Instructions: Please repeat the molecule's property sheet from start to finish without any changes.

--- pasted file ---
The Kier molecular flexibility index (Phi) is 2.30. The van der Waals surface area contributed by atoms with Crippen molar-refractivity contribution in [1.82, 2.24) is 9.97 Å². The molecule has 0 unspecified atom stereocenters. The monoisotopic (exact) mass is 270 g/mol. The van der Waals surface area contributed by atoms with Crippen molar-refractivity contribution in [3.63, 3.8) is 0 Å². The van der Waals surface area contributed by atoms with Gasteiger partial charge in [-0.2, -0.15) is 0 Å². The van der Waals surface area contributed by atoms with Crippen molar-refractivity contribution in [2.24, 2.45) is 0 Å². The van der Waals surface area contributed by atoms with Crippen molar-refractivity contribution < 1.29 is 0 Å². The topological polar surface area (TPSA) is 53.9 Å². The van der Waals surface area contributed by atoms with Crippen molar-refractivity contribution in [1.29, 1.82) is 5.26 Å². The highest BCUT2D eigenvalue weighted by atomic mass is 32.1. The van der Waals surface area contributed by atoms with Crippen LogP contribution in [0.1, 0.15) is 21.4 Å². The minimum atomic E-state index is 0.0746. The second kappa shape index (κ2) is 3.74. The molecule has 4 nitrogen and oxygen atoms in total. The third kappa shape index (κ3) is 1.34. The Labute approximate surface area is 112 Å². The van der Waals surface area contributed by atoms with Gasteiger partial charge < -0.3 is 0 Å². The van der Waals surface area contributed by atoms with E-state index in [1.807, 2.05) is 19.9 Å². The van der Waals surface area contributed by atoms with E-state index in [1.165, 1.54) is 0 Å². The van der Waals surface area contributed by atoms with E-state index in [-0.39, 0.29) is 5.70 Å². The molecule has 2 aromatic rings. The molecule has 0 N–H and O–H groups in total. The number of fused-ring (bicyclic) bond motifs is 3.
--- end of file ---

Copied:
The Kier molecular flexibility index (Phi) is 2.30. The van der Waals surface area contributed by atoms with Crippen molar-refractivity contribution in [1.82, 2.24) is 9.97 Å². The molecule has 0 unspecified atom stereocenters. The monoisotopic (exact) mass is 270 g/mol. The van der Waals surface area contributed by atoms with Crippen molar-refractivity contribution in [3.63, 3.8) is 0 Å². The van der Waals surface area contributed by atoms with Gasteiger partial charge in [-0.2, -0.15) is 0 Å². The van der Waals surface area contributed by atoms with Crippen molar-refractivity contribution in [2.24, 2.45) is 0 Å². The van der Waals surface area contributed by atoms with Crippen molar-refractivity contribution < 1.29 is 0 Å². The topological polar surface area (TPSA) is 53.9 Å². The van der Waals surface area contributed by atoms with Crippen molar-refractivity contribution in [1.29, 1.82) is 5.26 Å². The highest BCUT2D eigenvalue weighted by atomic mass is 32.1. The van der Waals surface area contributed by atoms with Crippen LogP contribution in [0.1, 0.15) is 21.4 Å². The minimum atomic E-state index is 0.0746. The second kappa shape index (κ2) is 3.74. The molecule has 4 nitrogen and oxygen atoms in total. The third kappa shape index (κ3) is 1.34. The Labute approximate surface area is 112 Å². The van der Waals surface area contributed by atoms with Gasteiger partial charge < -0.3 is 0 Å². The van der Waals surface area contributed by atoms with E-state index in [1.807, 2.05) is 19.9 Å². The van der Waals surface area contributed by atoms with E-state index in [1.165, 1.54) is 0 Å². The van der Waals surface area contributed by atoms with E-state index in [-0.39, 0.29) is 5.70 Å². The molecule has 2 aromatic rings. The molecule has 0 N–H and O–H groups in total. The number of fused-ring (bicyclic) bond motifs is 3.